I-66 Information
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U.S. Government Information Report March 2000

The 1991 Intermodal Surface Transportation Efficiency Act (ISTEA) identified several high priority corridors on the National Highway System. The East-West Transamerica Corridor (I-66) was one of these high priority corridors, and funding was provided for a feasibility study. The East-West Transamerica Corridor was generally defined as a corridor located between 1-70 and l-40 with an eastern terminus in Virginia and a western terminus in southern California. Based on the Appropriations Act, the corridor in Kentucky is to be centered on the cities of Bowling Green, Columbia, Somerset, London, Hazard, Jenkins and Pikeville.

    In 1992, consultants Wilbur Smith Associates (WSA) and Howard Needles Tammen and Bergendoff (HNTB) were selected to conduct a national East-West Transamerica Corridor Feasibility Study. A Steering Committee consisting of representatives of eleven states and the Federal Highway Administration (FHWA) provided technical direction to the study while the Missouri Highway and Transportation Department served as administrative agent. This study, titled the "Transamerica Transportation Corridor Feasibility Study," was completed in 1994. While this study concluded that the entire coast-to-coast corridor did not meet the economic feasibility criteria established for the study, it did conclude that further analysis could find some segments of the corridor more feasible from a state or regional perspective.

    In 1997, the Kentucky Transportation Center completed a study for the Transportation Cabinet that concluded that the Southern Kentucky Corridor (1-66) through Kentucky was indeed feasible. This study included public participation through an advisory committee, public meetings, press releases, and newsletters sent to all parties who expressed an interest in the project. This study identified the Somerset to London segment of the 1-66 corridor as a priority segment. Additionally, the Transportation Equity Act for the 21" Century (TEA-21) also established funding for the Somerset to London segment of the l-66 corridor as a high priority corridor.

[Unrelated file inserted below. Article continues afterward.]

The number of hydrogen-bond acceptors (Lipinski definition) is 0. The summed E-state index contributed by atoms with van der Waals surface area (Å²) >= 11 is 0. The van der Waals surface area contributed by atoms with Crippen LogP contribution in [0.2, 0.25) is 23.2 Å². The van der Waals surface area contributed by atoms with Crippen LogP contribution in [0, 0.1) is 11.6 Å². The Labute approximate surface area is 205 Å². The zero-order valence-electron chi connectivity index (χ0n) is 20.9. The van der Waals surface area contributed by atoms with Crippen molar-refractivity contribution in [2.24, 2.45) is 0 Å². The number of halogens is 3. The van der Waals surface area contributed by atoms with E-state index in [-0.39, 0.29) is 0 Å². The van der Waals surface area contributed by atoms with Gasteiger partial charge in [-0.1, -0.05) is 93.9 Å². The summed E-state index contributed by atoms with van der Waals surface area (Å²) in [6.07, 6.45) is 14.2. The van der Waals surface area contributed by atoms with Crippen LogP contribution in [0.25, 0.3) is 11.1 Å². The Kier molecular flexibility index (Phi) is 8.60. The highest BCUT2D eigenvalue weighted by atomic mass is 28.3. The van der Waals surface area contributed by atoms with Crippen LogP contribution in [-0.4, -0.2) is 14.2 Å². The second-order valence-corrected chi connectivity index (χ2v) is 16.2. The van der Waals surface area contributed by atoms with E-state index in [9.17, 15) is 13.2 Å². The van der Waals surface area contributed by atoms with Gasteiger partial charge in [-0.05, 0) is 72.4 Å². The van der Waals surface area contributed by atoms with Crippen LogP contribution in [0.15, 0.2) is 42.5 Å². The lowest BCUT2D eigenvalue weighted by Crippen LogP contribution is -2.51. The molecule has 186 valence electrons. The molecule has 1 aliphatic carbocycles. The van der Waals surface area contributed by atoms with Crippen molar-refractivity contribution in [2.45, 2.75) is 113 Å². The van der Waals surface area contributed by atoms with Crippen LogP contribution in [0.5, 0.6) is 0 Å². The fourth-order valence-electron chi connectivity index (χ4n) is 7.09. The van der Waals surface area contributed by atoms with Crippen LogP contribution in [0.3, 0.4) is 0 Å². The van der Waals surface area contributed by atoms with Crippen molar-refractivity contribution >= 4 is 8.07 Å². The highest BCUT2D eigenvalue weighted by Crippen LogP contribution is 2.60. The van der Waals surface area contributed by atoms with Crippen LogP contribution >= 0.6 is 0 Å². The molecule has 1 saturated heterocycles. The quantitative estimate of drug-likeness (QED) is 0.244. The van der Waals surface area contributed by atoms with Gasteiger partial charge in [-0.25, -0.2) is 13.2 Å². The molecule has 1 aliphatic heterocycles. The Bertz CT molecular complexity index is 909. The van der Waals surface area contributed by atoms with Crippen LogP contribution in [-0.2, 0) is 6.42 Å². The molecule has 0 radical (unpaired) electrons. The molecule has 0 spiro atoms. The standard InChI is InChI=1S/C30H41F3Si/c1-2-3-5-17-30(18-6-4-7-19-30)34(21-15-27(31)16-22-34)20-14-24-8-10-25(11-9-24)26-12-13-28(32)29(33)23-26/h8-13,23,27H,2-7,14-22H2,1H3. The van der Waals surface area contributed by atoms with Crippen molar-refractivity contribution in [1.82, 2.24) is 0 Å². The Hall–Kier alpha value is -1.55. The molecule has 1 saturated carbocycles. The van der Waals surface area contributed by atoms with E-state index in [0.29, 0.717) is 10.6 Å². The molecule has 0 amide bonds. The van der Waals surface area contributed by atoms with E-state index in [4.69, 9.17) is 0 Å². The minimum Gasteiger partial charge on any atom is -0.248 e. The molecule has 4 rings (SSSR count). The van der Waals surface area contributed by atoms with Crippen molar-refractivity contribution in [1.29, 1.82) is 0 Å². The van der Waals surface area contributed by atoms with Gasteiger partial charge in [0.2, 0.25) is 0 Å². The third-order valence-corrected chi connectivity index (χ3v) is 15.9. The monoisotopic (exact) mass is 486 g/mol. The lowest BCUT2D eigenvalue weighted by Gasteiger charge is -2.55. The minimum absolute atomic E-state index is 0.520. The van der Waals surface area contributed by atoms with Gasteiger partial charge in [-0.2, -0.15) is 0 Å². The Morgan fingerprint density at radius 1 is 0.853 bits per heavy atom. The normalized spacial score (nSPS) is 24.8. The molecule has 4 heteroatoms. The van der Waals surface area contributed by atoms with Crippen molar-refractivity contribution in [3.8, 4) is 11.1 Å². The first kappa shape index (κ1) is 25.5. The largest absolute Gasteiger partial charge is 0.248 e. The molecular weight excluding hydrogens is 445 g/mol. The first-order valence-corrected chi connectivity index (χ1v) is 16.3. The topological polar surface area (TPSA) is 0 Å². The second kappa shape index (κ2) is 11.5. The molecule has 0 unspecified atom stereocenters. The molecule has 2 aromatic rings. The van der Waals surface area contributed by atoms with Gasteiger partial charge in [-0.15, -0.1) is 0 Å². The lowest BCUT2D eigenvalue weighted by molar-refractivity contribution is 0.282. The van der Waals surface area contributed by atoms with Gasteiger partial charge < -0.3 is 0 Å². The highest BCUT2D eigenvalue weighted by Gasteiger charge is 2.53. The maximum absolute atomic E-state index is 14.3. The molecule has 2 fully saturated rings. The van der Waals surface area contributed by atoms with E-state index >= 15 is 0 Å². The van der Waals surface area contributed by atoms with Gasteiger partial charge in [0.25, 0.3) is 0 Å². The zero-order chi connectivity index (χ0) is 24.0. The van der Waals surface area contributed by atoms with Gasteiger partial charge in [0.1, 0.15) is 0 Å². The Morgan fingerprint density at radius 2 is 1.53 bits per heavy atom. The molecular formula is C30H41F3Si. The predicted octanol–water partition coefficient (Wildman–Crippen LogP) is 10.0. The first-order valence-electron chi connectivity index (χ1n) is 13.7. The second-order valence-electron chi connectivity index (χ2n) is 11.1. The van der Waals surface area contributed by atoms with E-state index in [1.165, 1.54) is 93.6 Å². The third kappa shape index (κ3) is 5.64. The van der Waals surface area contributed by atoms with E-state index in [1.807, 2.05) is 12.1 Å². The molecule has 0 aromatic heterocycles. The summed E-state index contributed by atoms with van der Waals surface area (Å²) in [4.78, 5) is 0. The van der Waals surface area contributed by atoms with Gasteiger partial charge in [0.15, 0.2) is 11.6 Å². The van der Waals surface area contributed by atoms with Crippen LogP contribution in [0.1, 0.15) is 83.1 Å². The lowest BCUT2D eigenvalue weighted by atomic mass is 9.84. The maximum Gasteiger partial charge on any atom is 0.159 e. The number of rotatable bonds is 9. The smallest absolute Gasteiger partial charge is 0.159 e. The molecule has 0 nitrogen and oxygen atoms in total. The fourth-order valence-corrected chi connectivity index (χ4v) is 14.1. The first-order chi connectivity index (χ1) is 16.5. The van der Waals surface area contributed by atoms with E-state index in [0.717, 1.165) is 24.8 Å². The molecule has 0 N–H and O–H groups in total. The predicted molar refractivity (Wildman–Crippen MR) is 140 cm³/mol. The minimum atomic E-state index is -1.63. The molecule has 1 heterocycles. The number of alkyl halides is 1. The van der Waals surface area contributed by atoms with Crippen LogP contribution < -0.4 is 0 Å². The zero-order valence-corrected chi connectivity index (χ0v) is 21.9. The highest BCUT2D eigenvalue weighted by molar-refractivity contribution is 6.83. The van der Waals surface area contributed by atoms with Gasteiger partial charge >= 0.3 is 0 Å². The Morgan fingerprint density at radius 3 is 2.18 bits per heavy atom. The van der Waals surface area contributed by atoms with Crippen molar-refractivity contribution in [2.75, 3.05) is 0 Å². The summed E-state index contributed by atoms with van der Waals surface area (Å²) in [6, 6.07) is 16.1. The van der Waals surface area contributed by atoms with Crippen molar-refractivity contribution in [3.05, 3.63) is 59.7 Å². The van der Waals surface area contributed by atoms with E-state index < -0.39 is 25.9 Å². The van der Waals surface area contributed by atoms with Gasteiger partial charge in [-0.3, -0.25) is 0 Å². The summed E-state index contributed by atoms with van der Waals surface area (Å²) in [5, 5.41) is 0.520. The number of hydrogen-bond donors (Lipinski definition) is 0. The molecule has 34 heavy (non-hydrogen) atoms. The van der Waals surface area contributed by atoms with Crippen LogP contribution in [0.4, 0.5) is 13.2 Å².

In late 1998, a planning study was initiated utilizing the consultant services of Wilbur Smith Associates, to identify a preferred corridor for I-66 between Somerset in Pulaski County and London in Laurel County. Preliminary corridor alternates were presented at public meetings in Somerset and London in June 1999. Based on comments received during and after those meetings, the Transportation Cabinet has been working with Wilbur Smith Associates to determine the impacts of constructing I-66 along the existing KY 80 corridor or in other locations close to KY 80. More in-depth analysis has been completed for all alternates being considered and all of this information will be presented at public meetings scheduled for March 2000 in Somerset and London.

CORRIDOR EVALUATION

    Most recently, ten corridor alternates have been evaluated for the I-66 corridor using three criteria categories: traffic and socioeconomic issues; environmental issues; and cost estimates. Each of these criteria are described in the following sections and presented in table format on the following pages.

Traffic 8 Socioeconomic Issues

A total of eleven (11) traffic and socioeconomic issues are considered for this analysis. The evaluation categories include:

Projected Traffic Volumes The weighted (based on segment length) average annual daily traffic (AADT) for each alternate alignment in the Design Year 2030.

Time Savings The total travel time saved on a one-way trip along each alternate alignment (at 65 mph) when compared with travel along the existing KY 80.

Distance Savings The total travel distance saved on a one-way trip along each alternate alignment when compared with travel along the existing KY 80,